The liver plays a major role in regulating glucose metabolism because it is the main source of endogenous glucose and a major site involved in insulin metabolism. The most common pathogenic agents in liver disease are alcohol abuse and infectious hepatitis that may cause disturbed erythropoiesis and decreased red cell survival. Macrocytic anemia is a common feature in liver disease but is still incompletely understood. The antiviral drug ribavirin has been widely used in combination with interferon in the treatment of chronic hepatitis C and a major side effect of ribavirin is a reversible hemolytic anemia.
Glycated hemoglobin (GHb) measured as HbA1c in diabetic patients, is used for evaluating long-term control of diabetes mellitus. GHb is the result of irreversible non-enzymatic glycation at one or both NH 2-terminal valines of the hemoglobin’s -chain. The extent of glycation and the relative involvement of the hemoglobin’s -and -chains still remain unclear. Depending on the determination method used the concentration of HbA1c is approximately 4-6% in healthy non-diabetic patients. Glycated hemoglobin most accurately reflects the previous 2-3 mo of glycemic control. Diabetic patients could present with abnormal liver chemistries, representing findings from benign hepatic steatosis to severe cirrhosis of the liver. Some medications to treat diabetes mellitus have an effect on liver metabolism or could even cause hepatotoxic reactions. Liver cirrhosis promotes glucose intolerance and diabetes through various mechanisms including insulin resistance and impaired insulin secretion. Sixty to 80% of patients with liver disease have glucose intolerance and 10-15% eventually develop overt diabetes.
In this study we demonstrated HbA1c values below the non- diabetic reference range in up to 40% of the patients with liver cirrhosis while fructosamine results were either within the reference range or elevated in the diabetic range. However, protein metabolism was normal in our patients and although fructosamine results depend on glycation of serum proteins the results might be altered by reduced hepatic protein synthesis due to impairment of liver function. In 50% of the patients with chronic hepatitis treated with ribavirin, HbA1c values were below the non-diabetic reference range as measured by at least one of the HbA1c methods. In these groups of patients the HbA1c results were negatively correlated to the percentage of reticulocytes that might be caused by disturbed erythropoiesis and decreased red cell survival. In patients with liver cirrhosis and chronic hepatitis treated with ribavirin, the HbA1c calculated value of mean blood glucose was up to 1 mmol/L (18 mg/dL) lower than measured mean blood glucose. This underlines that impairment of liver function has influence on results of HbA1c determination. Fructosamine may be a more reasonable marker for long term glucose control in patients with liver disease, but based on our findings we recommend frequent blood glucose monitoring as a measure for glucose control in patients with advanced liver disease.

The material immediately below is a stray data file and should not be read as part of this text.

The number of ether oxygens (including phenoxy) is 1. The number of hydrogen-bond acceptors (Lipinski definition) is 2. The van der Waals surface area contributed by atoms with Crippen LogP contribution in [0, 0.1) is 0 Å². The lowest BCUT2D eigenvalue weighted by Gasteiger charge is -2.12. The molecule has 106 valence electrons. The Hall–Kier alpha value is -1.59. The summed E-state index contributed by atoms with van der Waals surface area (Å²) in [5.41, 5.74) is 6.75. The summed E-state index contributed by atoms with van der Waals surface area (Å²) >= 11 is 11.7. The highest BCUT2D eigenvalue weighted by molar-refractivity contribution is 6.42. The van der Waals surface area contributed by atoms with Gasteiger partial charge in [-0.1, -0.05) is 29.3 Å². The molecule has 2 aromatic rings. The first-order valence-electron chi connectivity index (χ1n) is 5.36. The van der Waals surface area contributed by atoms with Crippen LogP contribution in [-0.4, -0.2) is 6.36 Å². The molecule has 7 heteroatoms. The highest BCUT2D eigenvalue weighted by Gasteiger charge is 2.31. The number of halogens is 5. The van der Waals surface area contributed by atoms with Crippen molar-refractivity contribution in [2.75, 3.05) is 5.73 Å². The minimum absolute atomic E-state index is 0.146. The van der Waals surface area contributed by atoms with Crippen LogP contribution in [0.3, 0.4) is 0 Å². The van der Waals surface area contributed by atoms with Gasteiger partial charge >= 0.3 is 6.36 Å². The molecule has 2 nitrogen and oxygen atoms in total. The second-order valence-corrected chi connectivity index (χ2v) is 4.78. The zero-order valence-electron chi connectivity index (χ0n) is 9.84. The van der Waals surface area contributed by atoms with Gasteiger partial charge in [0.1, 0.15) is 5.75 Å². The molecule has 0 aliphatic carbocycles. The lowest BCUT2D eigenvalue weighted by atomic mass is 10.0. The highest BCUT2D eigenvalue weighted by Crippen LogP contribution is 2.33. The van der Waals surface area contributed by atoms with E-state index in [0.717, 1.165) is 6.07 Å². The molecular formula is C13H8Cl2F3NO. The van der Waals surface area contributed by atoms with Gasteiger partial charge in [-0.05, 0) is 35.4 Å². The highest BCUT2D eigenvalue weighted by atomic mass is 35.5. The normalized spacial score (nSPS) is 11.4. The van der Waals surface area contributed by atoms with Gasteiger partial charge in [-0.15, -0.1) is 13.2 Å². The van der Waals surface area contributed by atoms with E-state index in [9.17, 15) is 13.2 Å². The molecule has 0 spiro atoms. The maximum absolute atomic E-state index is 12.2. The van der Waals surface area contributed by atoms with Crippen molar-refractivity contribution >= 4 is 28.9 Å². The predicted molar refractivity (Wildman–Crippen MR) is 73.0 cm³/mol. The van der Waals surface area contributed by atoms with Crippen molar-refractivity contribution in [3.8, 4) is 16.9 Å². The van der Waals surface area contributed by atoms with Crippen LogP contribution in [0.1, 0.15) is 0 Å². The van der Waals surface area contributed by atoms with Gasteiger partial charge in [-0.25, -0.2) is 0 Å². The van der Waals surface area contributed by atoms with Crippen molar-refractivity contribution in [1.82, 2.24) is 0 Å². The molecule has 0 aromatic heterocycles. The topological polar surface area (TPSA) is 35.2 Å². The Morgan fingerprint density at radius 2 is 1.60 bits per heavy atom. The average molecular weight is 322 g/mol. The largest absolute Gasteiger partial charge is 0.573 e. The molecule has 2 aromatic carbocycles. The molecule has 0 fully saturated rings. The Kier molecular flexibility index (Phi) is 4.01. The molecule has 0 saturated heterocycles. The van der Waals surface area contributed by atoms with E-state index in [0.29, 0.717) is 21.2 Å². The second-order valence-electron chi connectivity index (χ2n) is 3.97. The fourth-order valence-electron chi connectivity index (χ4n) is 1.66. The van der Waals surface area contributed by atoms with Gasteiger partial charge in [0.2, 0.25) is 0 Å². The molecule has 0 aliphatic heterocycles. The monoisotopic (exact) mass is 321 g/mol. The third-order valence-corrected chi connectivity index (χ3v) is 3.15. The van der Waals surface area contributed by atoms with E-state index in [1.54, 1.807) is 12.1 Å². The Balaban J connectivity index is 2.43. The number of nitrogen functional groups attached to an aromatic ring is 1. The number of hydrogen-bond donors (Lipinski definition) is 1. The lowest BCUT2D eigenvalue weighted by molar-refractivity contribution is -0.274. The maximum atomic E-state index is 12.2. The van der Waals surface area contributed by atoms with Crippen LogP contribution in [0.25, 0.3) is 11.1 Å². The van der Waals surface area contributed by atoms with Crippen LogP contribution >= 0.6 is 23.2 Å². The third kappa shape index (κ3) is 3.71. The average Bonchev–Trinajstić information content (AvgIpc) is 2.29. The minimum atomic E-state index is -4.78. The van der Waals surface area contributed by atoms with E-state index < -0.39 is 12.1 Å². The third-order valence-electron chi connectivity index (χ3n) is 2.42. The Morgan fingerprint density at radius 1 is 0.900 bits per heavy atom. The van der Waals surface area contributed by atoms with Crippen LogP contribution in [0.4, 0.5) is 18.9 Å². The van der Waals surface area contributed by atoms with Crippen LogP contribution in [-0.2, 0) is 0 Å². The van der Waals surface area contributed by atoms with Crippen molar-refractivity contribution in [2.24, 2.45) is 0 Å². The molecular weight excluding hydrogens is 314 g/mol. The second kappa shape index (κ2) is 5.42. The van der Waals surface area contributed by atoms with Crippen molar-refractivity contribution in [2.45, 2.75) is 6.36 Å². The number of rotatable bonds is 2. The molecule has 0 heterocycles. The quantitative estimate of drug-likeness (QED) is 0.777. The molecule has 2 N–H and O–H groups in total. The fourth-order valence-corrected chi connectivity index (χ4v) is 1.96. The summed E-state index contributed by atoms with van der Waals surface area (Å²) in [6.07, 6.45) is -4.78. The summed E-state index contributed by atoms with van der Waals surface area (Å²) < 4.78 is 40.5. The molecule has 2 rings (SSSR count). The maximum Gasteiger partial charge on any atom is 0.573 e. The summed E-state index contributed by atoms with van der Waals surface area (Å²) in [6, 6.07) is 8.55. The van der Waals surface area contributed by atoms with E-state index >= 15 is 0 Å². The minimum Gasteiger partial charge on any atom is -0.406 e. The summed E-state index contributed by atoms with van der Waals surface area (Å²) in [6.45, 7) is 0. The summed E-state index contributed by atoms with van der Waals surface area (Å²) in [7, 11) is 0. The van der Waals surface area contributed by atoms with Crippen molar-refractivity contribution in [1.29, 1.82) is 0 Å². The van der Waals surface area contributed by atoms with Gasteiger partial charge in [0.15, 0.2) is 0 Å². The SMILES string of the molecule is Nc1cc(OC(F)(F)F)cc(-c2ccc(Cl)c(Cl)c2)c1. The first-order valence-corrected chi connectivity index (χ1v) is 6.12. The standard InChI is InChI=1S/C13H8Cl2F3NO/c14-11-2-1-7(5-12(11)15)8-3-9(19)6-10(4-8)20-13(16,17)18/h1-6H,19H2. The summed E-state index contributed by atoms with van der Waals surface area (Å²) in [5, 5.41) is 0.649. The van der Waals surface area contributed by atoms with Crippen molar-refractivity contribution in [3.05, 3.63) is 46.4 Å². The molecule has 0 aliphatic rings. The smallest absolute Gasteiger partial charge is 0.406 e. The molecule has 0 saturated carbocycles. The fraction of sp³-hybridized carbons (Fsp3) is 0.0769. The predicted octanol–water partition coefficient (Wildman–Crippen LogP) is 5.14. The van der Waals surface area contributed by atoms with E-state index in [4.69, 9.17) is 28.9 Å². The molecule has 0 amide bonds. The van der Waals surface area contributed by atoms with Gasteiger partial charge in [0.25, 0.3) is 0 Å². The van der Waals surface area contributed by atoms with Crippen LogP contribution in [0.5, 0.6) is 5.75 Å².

We conclude that only evaluated in context with all liver function parameters as well as a red blood count including reticulocytes, HbA1c should be used in patients with liver disease. Although the pathophysiologic reasons have still not been confirmed, our data demonstrate that HbA1c and fructosamine measurements should be used with caution when evaluating long-term glucose control in patients with hepatic cirrhosis or in patients with chronic hepatitis with ribavirin treatment. This interference may be due to alterations in erythrocyte lifespan and altered protein metabolism, but further investigations are needed to elucidate the exact cause of the interference in patients with liver disease.